The Ten-Penny Bit

The tune of the day is


This nice little jig is quite catchy to listen to and to play. Although the chords are in Am, there is a G sharp in the key signature, which makes it actually like modal type of jig. I looked up what a ten-penny bit was, and it was basically a piece of money worth ten pence. The term “bit” was used to refer to low-valued coinage. Ten-penny is also used to reference nails that are 3 inches long – ouch!

In the notation and TAB, I decided to play quite a bit (haha) of the B part up the neck because of the reaches, especially in the second measure of the B part where you jump from a high B to the G. And, as always, I feel like it is an easy way to slowly get you accustomed to not being fearful of playing up the neck.

Here is the guitar TAB and notation – Ten-Penny Bit, The – Gtr TAB

I found a video of The Ten-Penny Bit being played by a banjo and a bodhran! Woo hoo!

I think you’ll enjoy learning this little jig, so go ahead, sit down for spell and try it out.:) You’ll be glad you did!


Boston Boy

Today’s tune is


This tune came across my path this past weekend and I became enamored with it! I like that it’s in the key of C. It just has an old-time sound. In researching the tune, Flatpicking Guitar Magazine’s Mickey Abraham said this in the preface to his arrangement of the tune, “Hello and welcome once again to FGM’s free flatpicking lesson portion of our monthly newsletter. This month I bring to you “Boston Boy,” a tune made famous by Bill Monroe in his lyrics to the iconic “Uncle Pen.” Monroe’s song makes reference to his fiddle playing uncle and the fiddle tunes that he liked to play. “Boston Boy” was on his list! If the tune is good enough for Uncle Pen to play, and good enough for Bill to sing about, then it is worthy of being taught here.” Here is the link link to the web page that contains his version – with TAB. 🙂

Oh, I should mention that I discovered that the A and B parts are sometimes switched around. Which is right? I don’t know. You just have make sure that whoever you are playing with starts on the same part as you!

And, here is the link to the Boston Boy – Boston Boy – Gtr TAB

There were a few videos of the tune on YouTube, but I chose this one since Mickey Abraham had referred to Bill Monroe’s playing.

It’s rather an overcast day here in the Midwest, but beautifully fall weather, so it’s a great time to get out your guitar and give this shot. It’s a bit of a challenge, but worth it.:)


Hurry Up and Sneeze

Today’s tune is


This interesting tune title could cause some speculation into its meaning. So, let’s see, hurry up and sneeze from breathing in the pepper. Um, someone named Rush had a prized pepper from the garden. Oh, maybe it was a dog and cat named, respectively, Rush and The Pepper. I could find absolutely nothing that gave me a clue as to the “why” the tune was titled this way. It is a fun tune, however, especially with the up and down the scale in the A part contrasted with the half note measures in the B part. The notation used comes from the playing of Jesse Abbott.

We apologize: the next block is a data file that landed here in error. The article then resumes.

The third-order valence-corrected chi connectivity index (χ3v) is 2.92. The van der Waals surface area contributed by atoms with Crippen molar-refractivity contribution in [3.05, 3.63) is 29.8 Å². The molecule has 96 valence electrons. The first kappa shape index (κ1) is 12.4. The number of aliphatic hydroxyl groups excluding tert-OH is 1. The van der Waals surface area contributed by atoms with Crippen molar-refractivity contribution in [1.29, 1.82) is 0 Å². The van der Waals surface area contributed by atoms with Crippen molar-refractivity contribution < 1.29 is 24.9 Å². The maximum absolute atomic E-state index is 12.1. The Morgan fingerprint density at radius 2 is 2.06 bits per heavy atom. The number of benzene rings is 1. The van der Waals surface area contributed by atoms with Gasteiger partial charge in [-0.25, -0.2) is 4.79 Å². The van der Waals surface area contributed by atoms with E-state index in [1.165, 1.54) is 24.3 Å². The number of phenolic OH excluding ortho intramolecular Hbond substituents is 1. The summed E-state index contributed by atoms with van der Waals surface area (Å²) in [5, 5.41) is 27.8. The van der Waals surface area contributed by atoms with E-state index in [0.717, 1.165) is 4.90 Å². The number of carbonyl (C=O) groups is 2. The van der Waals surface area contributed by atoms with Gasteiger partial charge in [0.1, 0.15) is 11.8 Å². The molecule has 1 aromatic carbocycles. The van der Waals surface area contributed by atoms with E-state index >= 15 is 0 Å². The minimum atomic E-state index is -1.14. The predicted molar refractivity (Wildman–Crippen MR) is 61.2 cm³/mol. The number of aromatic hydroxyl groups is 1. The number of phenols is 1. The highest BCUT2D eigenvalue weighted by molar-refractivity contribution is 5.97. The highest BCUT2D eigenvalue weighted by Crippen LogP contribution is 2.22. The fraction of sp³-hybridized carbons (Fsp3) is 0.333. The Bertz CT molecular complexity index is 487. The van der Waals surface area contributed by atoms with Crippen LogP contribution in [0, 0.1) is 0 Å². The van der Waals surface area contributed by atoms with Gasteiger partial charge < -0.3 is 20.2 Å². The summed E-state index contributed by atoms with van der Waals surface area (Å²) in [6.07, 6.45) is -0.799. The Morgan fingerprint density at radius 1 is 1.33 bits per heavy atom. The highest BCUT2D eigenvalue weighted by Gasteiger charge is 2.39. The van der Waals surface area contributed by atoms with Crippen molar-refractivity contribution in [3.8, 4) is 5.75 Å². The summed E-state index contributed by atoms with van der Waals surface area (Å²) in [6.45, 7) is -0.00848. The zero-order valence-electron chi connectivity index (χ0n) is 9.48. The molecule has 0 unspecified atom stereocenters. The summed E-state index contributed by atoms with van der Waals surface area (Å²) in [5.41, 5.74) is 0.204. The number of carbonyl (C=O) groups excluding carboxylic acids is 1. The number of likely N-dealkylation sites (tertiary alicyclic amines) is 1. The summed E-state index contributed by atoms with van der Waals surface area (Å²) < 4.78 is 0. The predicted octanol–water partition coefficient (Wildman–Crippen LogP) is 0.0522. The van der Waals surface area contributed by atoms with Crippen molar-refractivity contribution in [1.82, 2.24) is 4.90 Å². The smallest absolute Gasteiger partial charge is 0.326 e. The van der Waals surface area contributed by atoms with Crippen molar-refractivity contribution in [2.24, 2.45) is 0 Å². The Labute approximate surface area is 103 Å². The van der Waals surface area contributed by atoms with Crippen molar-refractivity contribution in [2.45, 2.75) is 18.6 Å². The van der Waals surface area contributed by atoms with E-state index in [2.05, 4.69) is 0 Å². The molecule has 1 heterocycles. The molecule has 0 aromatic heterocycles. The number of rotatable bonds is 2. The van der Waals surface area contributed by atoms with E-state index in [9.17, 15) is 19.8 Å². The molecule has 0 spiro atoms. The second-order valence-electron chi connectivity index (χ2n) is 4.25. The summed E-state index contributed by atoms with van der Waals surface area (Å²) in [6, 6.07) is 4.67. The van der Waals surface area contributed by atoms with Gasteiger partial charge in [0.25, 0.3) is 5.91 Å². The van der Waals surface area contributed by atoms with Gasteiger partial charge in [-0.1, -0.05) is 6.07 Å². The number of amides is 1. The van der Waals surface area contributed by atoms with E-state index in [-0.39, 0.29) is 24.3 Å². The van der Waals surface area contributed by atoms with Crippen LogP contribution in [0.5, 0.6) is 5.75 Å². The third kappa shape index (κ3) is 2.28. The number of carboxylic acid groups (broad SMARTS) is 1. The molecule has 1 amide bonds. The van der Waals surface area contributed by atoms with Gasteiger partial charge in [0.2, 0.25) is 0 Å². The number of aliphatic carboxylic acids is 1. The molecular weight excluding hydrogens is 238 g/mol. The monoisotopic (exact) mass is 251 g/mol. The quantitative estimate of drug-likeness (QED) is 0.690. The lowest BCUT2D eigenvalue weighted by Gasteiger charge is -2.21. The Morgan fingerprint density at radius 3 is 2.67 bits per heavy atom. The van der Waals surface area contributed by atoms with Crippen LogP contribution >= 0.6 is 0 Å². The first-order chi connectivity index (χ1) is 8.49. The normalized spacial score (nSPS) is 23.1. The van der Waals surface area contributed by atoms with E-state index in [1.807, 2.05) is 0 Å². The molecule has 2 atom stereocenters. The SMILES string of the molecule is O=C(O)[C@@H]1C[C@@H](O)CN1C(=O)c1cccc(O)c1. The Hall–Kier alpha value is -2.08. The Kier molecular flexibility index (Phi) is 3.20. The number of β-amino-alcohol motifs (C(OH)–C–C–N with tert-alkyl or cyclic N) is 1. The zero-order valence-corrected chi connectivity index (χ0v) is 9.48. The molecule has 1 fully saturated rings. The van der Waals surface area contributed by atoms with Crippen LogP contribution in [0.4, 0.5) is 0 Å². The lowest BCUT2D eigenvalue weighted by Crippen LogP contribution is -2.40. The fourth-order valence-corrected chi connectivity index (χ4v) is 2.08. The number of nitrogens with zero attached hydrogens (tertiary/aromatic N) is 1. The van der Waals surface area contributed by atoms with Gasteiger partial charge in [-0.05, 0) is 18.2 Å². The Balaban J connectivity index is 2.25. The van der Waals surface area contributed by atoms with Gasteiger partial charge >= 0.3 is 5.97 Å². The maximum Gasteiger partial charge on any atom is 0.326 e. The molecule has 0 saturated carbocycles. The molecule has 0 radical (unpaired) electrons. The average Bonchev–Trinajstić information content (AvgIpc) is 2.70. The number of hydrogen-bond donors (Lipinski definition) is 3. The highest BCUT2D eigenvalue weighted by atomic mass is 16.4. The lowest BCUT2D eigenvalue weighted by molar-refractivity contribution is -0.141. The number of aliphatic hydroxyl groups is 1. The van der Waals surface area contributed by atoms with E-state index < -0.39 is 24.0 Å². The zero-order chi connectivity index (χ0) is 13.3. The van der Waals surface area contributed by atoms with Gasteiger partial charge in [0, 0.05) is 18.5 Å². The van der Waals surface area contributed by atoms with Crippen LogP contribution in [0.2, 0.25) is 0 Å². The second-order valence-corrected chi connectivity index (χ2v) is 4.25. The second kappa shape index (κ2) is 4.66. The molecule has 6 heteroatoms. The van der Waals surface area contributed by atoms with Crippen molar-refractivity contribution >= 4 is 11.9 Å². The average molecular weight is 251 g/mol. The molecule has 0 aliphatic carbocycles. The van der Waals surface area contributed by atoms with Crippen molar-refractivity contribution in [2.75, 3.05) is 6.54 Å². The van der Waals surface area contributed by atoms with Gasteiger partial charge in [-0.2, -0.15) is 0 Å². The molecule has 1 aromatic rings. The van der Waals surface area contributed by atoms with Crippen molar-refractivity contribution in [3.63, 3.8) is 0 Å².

Here is the guitar TAB and notation – Rush and the Pepper – Gtr TAB

Surprisingly, there were several videos on YouTube to choose from. Here is a version that comes pretty close to the notation. They start playing at about :43.

This peppy tune will make it worth your time to get out your guitar.:)


Cold Frosty Morning….Brrrrrrrr

The tune of the day is


Cold Frosty Morning is a wonderful tune in Am that lays well on the guitar, and really just about any instrument. In my research, I found that there is a wide difference of opinion as to the origins of the tune. So far, I found that it came from Scotland, Ireland, or is an American old-time tune! Whichever is correct, it’s a very common tune, and another one to add to your list of tunes to learn that you can take to just any jam group and a lot of folks will know it.:)

The A part is played totally out of first position, but in the B part, I again took the liberty of going a bit up the neck for the first couple of measures. The hint on how to play this is to, in the first measure of the B part, use the first note of E on the open string of E to give you time to get your hand in the correct place (index finger hovered over the fifth fret on the high E string). Then, play the 2nd and 3rd notes (both A, or the fifth fret on the high string) with your index finger. That way, your fingers are in the correct position to play the next measure, using your index finger on the A (5), ring finger on the B (7), back to the A with index (5), and your ring finger again up high on the G, which is played on the B string 8th fret. The open E then gives you time to get back down into the regular first position to play the 3rd measure and following out to the end.  I haven’t tried to explain this in the past, but as I go along, I realize that some of you might appreciate a little bit of the reasoning behind my placement of notes up the neck, and maybe even the fingering that I might use. Of course, whatever I put here is just an idea, or one way the tune could played, so always bear that in mind. You may come up with a totally different way to play these same notes, or even a variation of the tune, and that’s great and part of the entire creative process!